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A Brief History of The Basilica di Santa Maria Maggiore in Rome

Updated: 2 days ago

What is Santa Maria Maggiore?


Basilica Papale di Santa Maria Maggiore, or The Basilica of Saint Mary Major in English, is a Roman Catholic church dating back to the mid-4th century and dedicated to the Virgin Mary, with beautiful Byzantine mosaics and the humble pavement tomb of the Bernini family.


The Basilica di Santa Maria Maggiore

Santa Maria Maggiore History


Despite its apparently dull, 18th-century, stony exterior, Santa Maria Maggiore contains a wealth of beautifully preserved Byzantine mosaics.


The site’s original structure dates all the way back to the mid-4th century. According to a 13th-century legend, an apparition of the Virgin Mary appeared to both Pope Liberius and John, a Roman patrician. She instructed them to build a new church on the Esquiline Hill, on the very spot where a summer snowfall would miraculously land the next morning. The snow, so she claimed in her vision, would mark the layout of the new building. All that Mary prophesied came true and Santa Maria della Neve, or ‘Saint Mary of the Snow’, was founded. On 5th August each year, the miraculous snowfall is celebrated with a shower of white petals that fall from the ceiling.


The present building, however, was completed in the early 5th century, after the Council of Ephesus, a gathering of senior Christian bishops, declared that the Virgin Mary was not merely the Christotokos, or ‘Mother of Christ’, but also the Theotokos, or ‘Mother of God’. From then on, she was recognised as more than simply Jesus’ mother, but also as a religious icon to be worshipped in her own right. Churches venerating the Virgin Mary rapidly sprung up throughout the Christian world, Marian hymns were written, and feast days were announced celebrating her life.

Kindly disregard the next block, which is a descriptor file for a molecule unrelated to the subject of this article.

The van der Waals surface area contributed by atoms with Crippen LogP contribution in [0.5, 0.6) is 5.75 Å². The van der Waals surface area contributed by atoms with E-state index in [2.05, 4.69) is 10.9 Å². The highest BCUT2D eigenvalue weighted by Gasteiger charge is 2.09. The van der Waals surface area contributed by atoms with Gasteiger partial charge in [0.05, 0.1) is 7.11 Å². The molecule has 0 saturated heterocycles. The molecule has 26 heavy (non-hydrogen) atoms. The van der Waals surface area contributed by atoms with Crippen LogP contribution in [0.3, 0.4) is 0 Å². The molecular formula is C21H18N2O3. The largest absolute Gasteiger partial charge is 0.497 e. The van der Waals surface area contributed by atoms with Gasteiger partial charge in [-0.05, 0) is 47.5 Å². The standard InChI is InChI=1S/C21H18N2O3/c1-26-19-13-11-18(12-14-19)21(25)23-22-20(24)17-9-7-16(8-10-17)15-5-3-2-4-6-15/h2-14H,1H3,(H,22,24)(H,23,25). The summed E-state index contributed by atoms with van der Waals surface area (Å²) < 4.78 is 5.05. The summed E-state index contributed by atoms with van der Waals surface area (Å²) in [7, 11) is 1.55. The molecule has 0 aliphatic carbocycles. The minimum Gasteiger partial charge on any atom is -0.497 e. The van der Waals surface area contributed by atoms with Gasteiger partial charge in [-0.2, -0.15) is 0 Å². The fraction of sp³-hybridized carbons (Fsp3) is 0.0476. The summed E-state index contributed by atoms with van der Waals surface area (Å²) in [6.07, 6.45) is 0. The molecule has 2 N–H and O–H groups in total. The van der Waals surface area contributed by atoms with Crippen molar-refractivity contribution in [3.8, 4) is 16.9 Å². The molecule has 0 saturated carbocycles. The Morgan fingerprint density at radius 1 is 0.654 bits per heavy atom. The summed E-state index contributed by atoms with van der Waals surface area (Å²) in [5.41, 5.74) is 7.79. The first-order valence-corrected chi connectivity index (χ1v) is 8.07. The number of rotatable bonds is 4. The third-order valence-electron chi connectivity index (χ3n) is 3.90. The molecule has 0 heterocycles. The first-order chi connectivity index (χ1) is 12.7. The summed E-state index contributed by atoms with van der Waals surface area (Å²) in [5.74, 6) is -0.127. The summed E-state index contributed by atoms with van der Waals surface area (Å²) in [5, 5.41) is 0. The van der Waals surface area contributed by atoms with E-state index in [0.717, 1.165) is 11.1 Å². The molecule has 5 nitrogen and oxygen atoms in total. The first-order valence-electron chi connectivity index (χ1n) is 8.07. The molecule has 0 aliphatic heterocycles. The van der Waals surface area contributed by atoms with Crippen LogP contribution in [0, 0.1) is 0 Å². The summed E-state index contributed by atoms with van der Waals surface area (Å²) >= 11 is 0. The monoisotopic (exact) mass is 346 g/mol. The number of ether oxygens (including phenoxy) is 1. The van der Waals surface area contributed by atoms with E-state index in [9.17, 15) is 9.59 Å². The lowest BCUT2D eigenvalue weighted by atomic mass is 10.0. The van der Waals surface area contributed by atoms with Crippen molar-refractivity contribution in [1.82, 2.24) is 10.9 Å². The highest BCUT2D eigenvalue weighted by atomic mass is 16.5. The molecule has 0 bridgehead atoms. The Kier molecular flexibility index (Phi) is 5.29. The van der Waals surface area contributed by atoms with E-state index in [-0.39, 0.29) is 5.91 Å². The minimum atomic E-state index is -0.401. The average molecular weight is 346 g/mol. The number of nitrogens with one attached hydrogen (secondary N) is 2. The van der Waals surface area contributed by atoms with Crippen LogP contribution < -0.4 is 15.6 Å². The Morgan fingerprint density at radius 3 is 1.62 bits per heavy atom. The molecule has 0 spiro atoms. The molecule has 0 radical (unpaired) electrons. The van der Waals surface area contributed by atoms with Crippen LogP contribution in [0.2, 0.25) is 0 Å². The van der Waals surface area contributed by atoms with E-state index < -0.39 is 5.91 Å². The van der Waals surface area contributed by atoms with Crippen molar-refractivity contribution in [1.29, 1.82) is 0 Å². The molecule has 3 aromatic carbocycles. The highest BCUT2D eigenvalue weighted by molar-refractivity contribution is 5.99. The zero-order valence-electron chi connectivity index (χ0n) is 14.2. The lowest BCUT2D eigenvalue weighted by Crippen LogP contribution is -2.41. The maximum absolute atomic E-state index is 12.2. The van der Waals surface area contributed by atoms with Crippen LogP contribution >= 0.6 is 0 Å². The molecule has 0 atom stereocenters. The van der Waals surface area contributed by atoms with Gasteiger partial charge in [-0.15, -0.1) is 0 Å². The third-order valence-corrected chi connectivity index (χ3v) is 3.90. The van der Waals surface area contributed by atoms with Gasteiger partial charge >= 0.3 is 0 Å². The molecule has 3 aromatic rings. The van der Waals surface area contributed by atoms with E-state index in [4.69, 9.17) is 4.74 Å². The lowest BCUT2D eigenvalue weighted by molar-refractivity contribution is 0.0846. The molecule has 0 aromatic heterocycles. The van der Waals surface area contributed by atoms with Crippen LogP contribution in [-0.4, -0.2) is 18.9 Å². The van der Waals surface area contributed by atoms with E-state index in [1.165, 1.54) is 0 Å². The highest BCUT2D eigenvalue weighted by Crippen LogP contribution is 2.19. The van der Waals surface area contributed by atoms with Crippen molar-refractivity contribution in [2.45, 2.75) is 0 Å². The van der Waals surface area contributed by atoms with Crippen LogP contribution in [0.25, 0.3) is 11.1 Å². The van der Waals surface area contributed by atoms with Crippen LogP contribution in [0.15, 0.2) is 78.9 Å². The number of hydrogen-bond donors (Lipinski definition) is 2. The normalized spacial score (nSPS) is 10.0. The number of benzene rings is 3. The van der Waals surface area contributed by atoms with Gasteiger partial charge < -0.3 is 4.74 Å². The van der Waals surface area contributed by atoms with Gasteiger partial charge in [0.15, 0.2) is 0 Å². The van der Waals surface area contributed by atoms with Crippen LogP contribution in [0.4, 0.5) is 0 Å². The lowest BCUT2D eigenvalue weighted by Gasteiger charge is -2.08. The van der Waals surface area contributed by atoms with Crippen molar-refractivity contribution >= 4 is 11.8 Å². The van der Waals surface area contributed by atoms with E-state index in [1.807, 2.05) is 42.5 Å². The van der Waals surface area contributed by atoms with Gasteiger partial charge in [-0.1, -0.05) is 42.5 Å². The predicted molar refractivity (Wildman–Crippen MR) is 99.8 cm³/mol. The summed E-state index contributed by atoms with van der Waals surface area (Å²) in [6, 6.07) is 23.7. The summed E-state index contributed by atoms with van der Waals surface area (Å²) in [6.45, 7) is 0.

Although encased in an 18th-century shell, the basilica’s interior contains works dating from as many as 1,300 years earlier. The central nave is decorated with strikingly well-preserved mosaics from the 5th century recounting notable scenes from the Old Testament. Look up and enjoy the basilica’s coffered ceiling, meaning the sunken square panels similar to those found in the Pantheon’s dome. At its centre, you’ll see the Borgia family’s coat of arms, with a bull as its crest, a prominent Spanish family under whose instruction the ceiling was built. It was decorated in the late 15th century with gold sent by King Ferdinand and Queen Isabella of Spain, the first gold Christopher Columbus brought back from the New World.



Basilica di Santa Maria Maggiore


It’s no surprise that Santa Maria Maggiore houses some of the most important Marian artworks in existence. Look out for the Byzantine icon of the Madonna and Child in the Borghese Chapel, which dates from the 7th or 8th century. Many Catholics believe this to be a true likeness of the figures, because, according to tradition, it was painted by the evangelist Saint Luke who had portrayed them from life.


Make sure not to miss the 13th-century apse mosaic, which depicts scenes from Mary's life and her coronation as Queen of Heaven. Also, to the right of the high altar is the humble pavement tomb of the Bernini family, with the name of Gian Lorenzo Bernini (the celebrated 17th-century Italian architect and sculptor) inscribed on the step above.


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